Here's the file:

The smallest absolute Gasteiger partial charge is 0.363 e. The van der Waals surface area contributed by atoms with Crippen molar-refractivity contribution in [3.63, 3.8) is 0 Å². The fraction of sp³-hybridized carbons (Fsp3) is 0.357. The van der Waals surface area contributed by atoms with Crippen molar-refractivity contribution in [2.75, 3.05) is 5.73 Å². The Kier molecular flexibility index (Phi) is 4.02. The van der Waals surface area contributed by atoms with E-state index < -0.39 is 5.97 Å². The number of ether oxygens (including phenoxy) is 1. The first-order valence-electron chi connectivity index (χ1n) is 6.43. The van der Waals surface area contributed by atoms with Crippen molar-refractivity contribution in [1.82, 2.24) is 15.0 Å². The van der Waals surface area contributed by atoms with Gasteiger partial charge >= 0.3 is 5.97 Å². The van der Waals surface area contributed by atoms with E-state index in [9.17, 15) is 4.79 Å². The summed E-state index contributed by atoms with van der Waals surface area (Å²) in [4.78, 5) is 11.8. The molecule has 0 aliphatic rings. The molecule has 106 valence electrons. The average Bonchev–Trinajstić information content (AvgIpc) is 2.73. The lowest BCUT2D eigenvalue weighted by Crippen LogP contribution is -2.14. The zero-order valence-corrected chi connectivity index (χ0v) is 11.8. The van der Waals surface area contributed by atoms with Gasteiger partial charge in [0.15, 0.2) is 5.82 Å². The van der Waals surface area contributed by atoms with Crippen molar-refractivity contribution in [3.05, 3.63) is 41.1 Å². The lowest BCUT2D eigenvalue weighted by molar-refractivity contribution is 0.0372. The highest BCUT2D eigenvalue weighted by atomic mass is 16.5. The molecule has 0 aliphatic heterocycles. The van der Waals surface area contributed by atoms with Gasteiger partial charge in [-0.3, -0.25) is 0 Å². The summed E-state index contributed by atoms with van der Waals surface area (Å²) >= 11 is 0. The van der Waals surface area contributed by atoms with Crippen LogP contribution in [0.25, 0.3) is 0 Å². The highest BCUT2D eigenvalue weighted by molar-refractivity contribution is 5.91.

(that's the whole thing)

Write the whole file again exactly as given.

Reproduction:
The smallest absolute Gasteiger partial charge is 0.363 e. The van der Waals surface area contributed by atoms with Crippen molar-refractivity contribution in [3.63, 3.8) is 0 Å². The fraction of sp³-hybridized carbons (Fsp3) is 0.357. The van der Waals surface area contributed by atoms with Crippen molar-refractivity contribution in [2.75, 3.05) is 5.73 Å². The Kier molecular flexibility index (Phi) is 4.02. The van der Waals surface area contributed by atoms with E-state index < -0.39 is 5.97 Å². The number of ether oxygens (including phenoxy) is 1. The first-order valence-electron chi connectivity index (χ1n) is 6.43. The van der Waals surface area contributed by atoms with Crippen molar-refractivity contribution in [1.82, 2.24) is 15.0 Å². The van der Waals surface area contributed by atoms with Gasteiger partial charge >= 0.3 is 5.97 Å². The van der Waals surface area contributed by atoms with E-state index in [9.17, 15) is 4.79 Å². The summed E-state index contributed by atoms with van der Waals surface area (Å²) in [4.78, 5) is 11.8. The molecule has 0 aliphatic rings. The molecule has 106 valence electrons. The average Bonchev–Trinajstić information content (AvgIpc) is 2.73. The lowest BCUT2D eigenvalue weighted by Crippen LogP contribution is -2.14. The zero-order valence-corrected chi connectivity index (χ0v) is 11.8. The van der Waals surface area contributed by atoms with Gasteiger partial charge in [0.15, 0.2) is 5.82 Å². The van der Waals surface area contributed by atoms with Crippen molar-refractivity contribution in [3.05, 3.63) is 41.1 Å². The lowest BCUT2D eigenvalue weighted by molar-refractivity contribution is 0.0372. The highest BCUT2D eigenvalue weighted by atomic mass is 16.5. The molecule has 0 aliphatic heterocycles. The van der Waals surface area contributed by atoms with Gasteiger partial charge in [-0.3, -0.25) is 0 Å². The summed E-state index contributed by atoms with van der Waals surface area (Å²) >= 11 is 0. The van der Waals surface area contributed by atoms with Crippen LogP contribution in [0.25, 0.3) is 0 Å². The highest BCUT2D eigenvalue weighted by molar-refractivity contribution is 5.91.